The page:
A Book Review: Since You’ve Been Gone, by Morgan Matson

Since You’ve Been Gone, by Morgan Matson

3.5 Stars

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Blurb

It was Sloane who yanked Emily out of her shell and made life 100% interesting. But right before what should have been the most epic summer, Sloane just…disappears. All she leaves behind is a to-do list.

On it, thirteen Sloane-inspired tasks that Emily would normally never try. But what if they could bring her best friend back?

Apple picking at night? Okay, easy enough.

Dance until dawn? Sure. Why not?

Kiss a stranger? Um…

Emily now has this unexpected summer, and the help of Frank Porter (totally unexpected), to check things off Sloane’s list. Who knows what she’ll find?

Go skinny-dipping? Wait…what?


Pages: 449 (Hardcover)

Publishing Company: Simon & Schuster

Series: N/A (Standalone)


Since You’ve Been Gone is a really sweet story about friendship, summer, and finding your true self. I’ve heard many great things about this contemporary book, so I had high hopes for it. It turns out that this book may just not be my cup of tea, but that might just be because of that reading slump I’m going through right now, haha.

It was bit hard for me to get into the book. The introduction wasn’t by all means slow, but it didn’t capture my interest immediately. I also thought the start was a bit unrealistic which didn’t help. The reason why I felt it was unrealistic is because Emily essentially doesn’t know what to do with her life without Sloane. I’ve never met a person who was that distressed when their best friend wasn’t with them. Of course, this did convey Emily’s loneliness, but I think her loneliness was emphasised a little too much- it was emphasised to a point where it just became unrealistic.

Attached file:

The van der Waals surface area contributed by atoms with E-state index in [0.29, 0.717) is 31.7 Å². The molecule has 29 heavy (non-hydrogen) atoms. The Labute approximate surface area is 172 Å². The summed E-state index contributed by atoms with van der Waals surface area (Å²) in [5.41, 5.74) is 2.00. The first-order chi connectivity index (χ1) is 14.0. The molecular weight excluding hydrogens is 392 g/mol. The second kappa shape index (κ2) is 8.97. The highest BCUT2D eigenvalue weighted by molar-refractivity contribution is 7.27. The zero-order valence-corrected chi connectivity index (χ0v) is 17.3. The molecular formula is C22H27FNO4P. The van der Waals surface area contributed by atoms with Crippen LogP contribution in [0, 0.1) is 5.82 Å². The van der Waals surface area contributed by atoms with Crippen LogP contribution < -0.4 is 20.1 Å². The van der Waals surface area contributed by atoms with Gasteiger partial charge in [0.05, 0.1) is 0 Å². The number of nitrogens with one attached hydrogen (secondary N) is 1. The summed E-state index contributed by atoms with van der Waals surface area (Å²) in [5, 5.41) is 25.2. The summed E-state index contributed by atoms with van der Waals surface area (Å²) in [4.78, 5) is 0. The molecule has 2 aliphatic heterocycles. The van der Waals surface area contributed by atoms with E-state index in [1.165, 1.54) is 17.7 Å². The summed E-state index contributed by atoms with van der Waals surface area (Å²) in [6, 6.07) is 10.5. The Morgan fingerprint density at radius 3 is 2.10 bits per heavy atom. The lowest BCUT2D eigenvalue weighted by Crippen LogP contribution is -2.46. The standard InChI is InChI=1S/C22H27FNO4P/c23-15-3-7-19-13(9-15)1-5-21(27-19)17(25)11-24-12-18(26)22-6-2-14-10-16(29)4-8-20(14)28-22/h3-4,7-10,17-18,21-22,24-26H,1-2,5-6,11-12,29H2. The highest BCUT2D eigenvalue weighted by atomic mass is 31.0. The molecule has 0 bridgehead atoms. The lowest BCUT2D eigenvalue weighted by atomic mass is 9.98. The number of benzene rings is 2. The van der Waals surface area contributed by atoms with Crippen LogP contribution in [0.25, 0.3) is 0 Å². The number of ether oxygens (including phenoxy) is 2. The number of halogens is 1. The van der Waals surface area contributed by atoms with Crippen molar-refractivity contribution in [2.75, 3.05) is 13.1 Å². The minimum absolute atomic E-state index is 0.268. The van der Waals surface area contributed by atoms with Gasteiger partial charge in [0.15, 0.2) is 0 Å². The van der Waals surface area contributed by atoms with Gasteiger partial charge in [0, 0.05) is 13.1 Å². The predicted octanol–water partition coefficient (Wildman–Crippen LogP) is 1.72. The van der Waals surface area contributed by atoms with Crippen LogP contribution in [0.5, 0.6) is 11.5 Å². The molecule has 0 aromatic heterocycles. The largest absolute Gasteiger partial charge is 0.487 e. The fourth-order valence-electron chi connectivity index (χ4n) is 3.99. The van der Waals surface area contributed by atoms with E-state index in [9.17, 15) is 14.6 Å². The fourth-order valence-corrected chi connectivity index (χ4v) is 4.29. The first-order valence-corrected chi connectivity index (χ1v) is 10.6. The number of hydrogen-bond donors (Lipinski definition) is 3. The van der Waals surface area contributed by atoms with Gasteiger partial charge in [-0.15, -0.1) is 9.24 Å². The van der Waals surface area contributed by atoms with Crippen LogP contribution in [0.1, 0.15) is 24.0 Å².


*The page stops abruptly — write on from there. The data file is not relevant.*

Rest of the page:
What I did LOVE was Emily’s character development. At first, Emily is overly cautious and also a little insecure. Much to Emily’s surprise, she realises that she has actually become much more comfortable in her own skin without the presence of Sloane. I think that that’s definitely great. To feel comfortable in one’s own skin is wonderful.

Emily and a certain-someone-who’s-name-I-won’t-mention get together at the end of the book. I loved that the certain-someone and Emily weren’t the insta-love type of couple that I encounter so often now. Throughout the course of the book, I was really able to see how their relationship build up, the “obstacles” that were in their way… This was very realistic.

The issues that some of Emily’s newly found friends had with her were also quite realistic. I could understand why Collins was upset with Emily, and I can definitely see why Dawn was cold towards Emily after Emily and the certain-someone kissed. It happens. The book doesn’t really tell us if some of these issues were resolved, but I do hope that Dawn and Emily can become close friends again.

Sloane. Most of the information about Sloane that one can glean from the book stems from Emily’s memories. I didn’t see anything special or unique about Sloane. Plus, all of this information is from Emily’s perspective, so it’s hard to know what Sloane’s intentions were. Thus, I neither liked her, nor did I hate her. Her character is also a type of character I have met before. All of this made her seem like a flat character. However, Sloane’s back story that gets revealed near the end of the book, makes her character so much more rounder.

Although this book wasn’t one of my favourite contemporaries, this is still a fabulous book.


Find it on…

Goodreads ○ Amazon ○ Barnes & Noble


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